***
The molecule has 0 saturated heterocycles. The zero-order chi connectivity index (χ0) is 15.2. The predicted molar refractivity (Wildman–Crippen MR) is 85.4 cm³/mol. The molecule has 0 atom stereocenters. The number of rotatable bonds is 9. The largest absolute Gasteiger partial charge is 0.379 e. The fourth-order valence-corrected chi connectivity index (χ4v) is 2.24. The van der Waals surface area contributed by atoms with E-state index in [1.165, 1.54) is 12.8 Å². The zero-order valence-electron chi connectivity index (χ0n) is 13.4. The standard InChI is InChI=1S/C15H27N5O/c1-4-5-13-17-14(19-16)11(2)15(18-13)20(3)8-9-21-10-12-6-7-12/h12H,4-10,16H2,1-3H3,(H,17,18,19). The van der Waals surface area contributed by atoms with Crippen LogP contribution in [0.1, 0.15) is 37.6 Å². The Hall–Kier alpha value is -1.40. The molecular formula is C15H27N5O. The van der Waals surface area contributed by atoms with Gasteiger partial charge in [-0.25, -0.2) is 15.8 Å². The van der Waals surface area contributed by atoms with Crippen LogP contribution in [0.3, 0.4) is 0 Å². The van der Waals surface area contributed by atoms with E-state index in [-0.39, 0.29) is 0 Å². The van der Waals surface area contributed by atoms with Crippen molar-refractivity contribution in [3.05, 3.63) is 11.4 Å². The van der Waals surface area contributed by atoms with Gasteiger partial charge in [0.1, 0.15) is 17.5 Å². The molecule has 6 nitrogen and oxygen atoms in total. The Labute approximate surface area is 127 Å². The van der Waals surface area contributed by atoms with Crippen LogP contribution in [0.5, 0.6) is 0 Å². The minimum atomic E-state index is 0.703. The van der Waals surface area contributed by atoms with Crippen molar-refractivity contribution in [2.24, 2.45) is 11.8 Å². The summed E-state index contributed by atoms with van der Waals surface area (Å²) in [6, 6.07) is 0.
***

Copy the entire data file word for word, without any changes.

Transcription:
The molecule has 0 saturated heterocycles. The zero-order chi connectivity index (χ0) is 15.2. The predicted molar refractivity (Wildman–Crippen MR) is 85.4 cm³/mol. The molecule has 0 atom stereocenters. The number of rotatable bonds is 9. The largest absolute Gasteiger partial charge is 0.379 e. The fourth-order valence-corrected chi connectivity index (χ4v) is 2.24. The van der Waals surface area contributed by atoms with E-state index in [1.165, 1.54) is 12.8 Å². The zero-order valence-electron chi connectivity index (χ0n) is 13.4. The standard InChI is InChI=1S/C15H27N5O/c1-4-5-13-17-14(19-16)11(2)15(18-13)20(3)8-9-21-10-12-6-7-12/h12H,4-10,16H2,1-3H3,(H,17,18,19). The van der Waals surface area contributed by atoms with Crippen LogP contribution in [0.1, 0.15) is 37.6 Å². The Hall–Kier alpha value is -1.40. The molecular formula is C15H27N5O. The van der Waals surface area contributed by atoms with Gasteiger partial charge in [-0.25, -0.2) is 15.8 Å². The van der Waals surface area contributed by atoms with Crippen LogP contribution in [0.3, 0.4) is 0 Å². The van der Waals surface area contributed by atoms with E-state index in [-0.39, 0.29) is 0 Å². The van der Waals surface area contributed by atoms with Crippen molar-refractivity contribution in [3.05, 3.63) is 11.4 Å². The van der Waals surface area contributed by atoms with Gasteiger partial charge in [0.1, 0.15) is 17.5 Å². The molecule has 6 nitrogen and oxygen atoms in total. The Labute approximate surface area is 127 Å². The van der Waals surface area contributed by atoms with Crippen LogP contribution in [0.5, 0.6) is 0 Å². The minimum atomic E-state index is 0.703. The van der Waals surface area contributed by atoms with Crippen molar-refractivity contribution in [2.24, 2.45) is 11.8 Å². The summed E-state index contributed by atoms with van der Waals surface area (Å²) in [6, 6.07) is 0.